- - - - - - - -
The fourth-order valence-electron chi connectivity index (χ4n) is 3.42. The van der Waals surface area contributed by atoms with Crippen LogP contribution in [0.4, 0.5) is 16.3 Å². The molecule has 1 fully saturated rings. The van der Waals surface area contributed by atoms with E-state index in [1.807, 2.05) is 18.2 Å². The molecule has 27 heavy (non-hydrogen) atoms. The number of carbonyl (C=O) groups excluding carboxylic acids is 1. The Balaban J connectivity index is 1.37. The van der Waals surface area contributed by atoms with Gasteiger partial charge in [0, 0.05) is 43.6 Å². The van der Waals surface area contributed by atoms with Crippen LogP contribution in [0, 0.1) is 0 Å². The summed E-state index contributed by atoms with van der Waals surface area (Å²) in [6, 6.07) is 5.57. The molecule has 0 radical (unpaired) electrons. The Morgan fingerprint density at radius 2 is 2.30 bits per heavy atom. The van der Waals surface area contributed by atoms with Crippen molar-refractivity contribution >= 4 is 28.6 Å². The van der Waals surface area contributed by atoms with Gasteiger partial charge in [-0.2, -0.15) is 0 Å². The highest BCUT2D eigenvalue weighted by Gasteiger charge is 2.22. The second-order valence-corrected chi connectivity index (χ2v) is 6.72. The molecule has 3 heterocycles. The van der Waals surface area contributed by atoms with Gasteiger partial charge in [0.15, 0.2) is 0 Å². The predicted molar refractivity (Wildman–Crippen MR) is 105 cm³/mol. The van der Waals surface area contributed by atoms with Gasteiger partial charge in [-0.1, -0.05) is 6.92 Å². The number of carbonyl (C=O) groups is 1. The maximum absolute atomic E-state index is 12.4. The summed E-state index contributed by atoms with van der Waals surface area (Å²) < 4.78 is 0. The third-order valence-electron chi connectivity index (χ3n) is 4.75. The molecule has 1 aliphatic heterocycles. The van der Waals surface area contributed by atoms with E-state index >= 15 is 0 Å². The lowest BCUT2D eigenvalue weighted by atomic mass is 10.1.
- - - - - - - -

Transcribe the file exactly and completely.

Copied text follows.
The fourth-order valence-electron chi connectivity index (χ4n) is 3.42. The van der Waals surface area contributed by atoms with Crippen LogP contribution in [0.4, 0.5) is 16.3 Å². The molecule has 1 fully saturated rings. The van der Waals surface area contributed by atoms with E-state index in [1.807, 2.05) is 18.2 Å². The molecule has 27 heavy (non-hydrogen) atoms. The number of carbonyl (C=O) groups excluding carboxylic acids is 1. The Balaban J connectivity index is 1.37. The van der Waals surface area contributed by atoms with Gasteiger partial charge in [0, 0.05) is 43.6 Å². The van der Waals surface area contributed by atoms with Crippen LogP contribution in [0, 0.1) is 0 Å². The summed E-state index contributed by atoms with van der Waals surface area (Å²) in [6, 6.07) is 5.57. The molecule has 0 radical (unpaired) electrons. The Morgan fingerprint density at radius 2 is 2.30 bits per heavy atom. The van der Waals surface area contributed by atoms with Crippen molar-refractivity contribution >= 4 is 28.6 Å². The van der Waals surface area contributed by atoms with Gasteiger partial charge in [-0.2, -0.15) is 0 Å². The highest BCUT2D eigenvalue weighted by Gasteiger charge is 2.22. The second-order valence-corrected chi connectivity index (χ2v) is 6.72. The molecule has 3 heterocycles. The van der Waals surface area contributed by atoms with Gasteiger partial charge in [0.15, 0.2) is 0 Å². The predicted molar refractivity (Wildman–Crippen MR) is 105 cm³/mol. The van der Waals surface area contributed by atoms with Gasteiger partial charge in [-0.1, -0.05) is 6.92 Å². The number of carbonyl (C=O) groups is 1. The maximum absolute atomic E-state index is 12.4. The summed E-state index contributed by atoms with van der Waals surface area (Å²) < 4.78 is 0. The third-order valence-electron chi connectivity index (χ3n) is 4.75. The molecule has 1 aliphatic heterocycles. The van der Waals surface area contributed by atoms with E-state index >= 15 is 0 Å². The lowest BCUT2D eigenvalue weighted by atomic mass is 10.1.